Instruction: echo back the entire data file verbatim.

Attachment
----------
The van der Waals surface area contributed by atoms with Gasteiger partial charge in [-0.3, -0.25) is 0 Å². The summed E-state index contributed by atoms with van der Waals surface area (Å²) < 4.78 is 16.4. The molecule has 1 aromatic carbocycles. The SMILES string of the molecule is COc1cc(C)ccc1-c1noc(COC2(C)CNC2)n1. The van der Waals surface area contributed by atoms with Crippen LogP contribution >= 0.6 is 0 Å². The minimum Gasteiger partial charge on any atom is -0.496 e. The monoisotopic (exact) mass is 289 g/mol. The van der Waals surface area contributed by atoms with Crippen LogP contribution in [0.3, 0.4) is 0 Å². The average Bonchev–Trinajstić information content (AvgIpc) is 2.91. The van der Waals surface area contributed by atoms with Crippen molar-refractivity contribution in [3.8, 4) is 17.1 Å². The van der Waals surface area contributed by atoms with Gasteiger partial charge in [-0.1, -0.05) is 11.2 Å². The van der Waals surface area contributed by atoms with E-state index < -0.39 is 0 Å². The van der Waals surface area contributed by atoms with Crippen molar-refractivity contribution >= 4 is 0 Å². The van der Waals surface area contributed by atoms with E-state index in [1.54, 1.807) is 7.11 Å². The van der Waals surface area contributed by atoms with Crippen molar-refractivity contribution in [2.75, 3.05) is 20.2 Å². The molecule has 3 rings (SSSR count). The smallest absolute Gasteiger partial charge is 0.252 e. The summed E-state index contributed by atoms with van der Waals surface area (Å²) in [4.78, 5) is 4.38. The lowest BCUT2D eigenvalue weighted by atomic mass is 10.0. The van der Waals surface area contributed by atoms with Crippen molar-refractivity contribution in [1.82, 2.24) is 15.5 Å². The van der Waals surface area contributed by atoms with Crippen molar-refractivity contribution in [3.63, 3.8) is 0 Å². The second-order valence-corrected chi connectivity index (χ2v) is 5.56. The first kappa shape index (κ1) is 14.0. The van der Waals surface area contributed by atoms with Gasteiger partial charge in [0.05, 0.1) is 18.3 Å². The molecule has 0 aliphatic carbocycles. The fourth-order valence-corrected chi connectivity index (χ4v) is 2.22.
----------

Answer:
The van der Waals surface area contributed by atoms with Gasteiger partial charge in [-0.3, -0.25) is 0 Å². The summed E-state index contributed by atoms with van der Waals surface area (Å²) < 4.78 is 16.4. The molecule has 1 aromatic carbocycles. The SMILES string of the molecule is COc1cc(C)ccc1-c1noc(COC2(C)CNC2)n1. The van der Waals surface area contributed by atoms with Crippen LogP contribution >= 0.6 is 0 Å². The minimum Gasteiger partial charge on any atom is -0.496 e. The monoisotopic (exact) mass is 289 g/mol. The van der Waals surface area contributed by atoms with Crippen LogP contribution in [0.3, 0.4) is 0 Å². The average Bonchev–Trinajstić information content (AvgIpc) is 2.91. The van der Waals surface area contributed by atoms with Crippen molar-refractivity contribution in [3.8, 4) is 17.1 Å². The van der Waals surface area contributed by atoms with Gasteiger partial charge in [-0.1, -0.05) is 11.2 Å². The van der Waals surface area contributed by atoms with E-state index < -0.39 is 0 Å². The van der Waals surface area contributed by atoms with Crippen molar-refractivity contribution >= 4 is 0 Å². The van der Waals surface area contributed by atoms with E-state index in [1.54, 1.807) is 7.11 Å². The van der Waals surface area contributed by atoms with Crippen molar-refractivity contribution in [2.75, 3.05) is 20.2 Å². The molecule has 3 rings (SSSR count). The smallest absolute Gasteiger partial charge is 0.252 e. The summed E-state index contributed by atoms with van der Waals surface area (Å²) in [4.78, 5) is 4.38. The lowest BCUT2D eigenvalue weighted by atomic mass is 10.0. The van der Waals surface area contributed by atoms with Crippen molar-refractivity contribution in [1.82, 2.24) is 15.5 Å². The van der Waals surface area contributed by atoms with Crippen molar-refractivity contribution in [3.63, 3.8) is 0 Å². The second-order valence-corrected chi connectivity index (χ2v) is 5.56. The first kappa shape index (κ1) is 14.0. The van der Waals surface area contributed by atoms with Gasteiger partial charge in [0.05, 0.1) is 18.3 Å². The molecule has 0 aliphatic carbocycles. The fourth-order valence-corrected chi connectivity index (χ4v) is 2.22.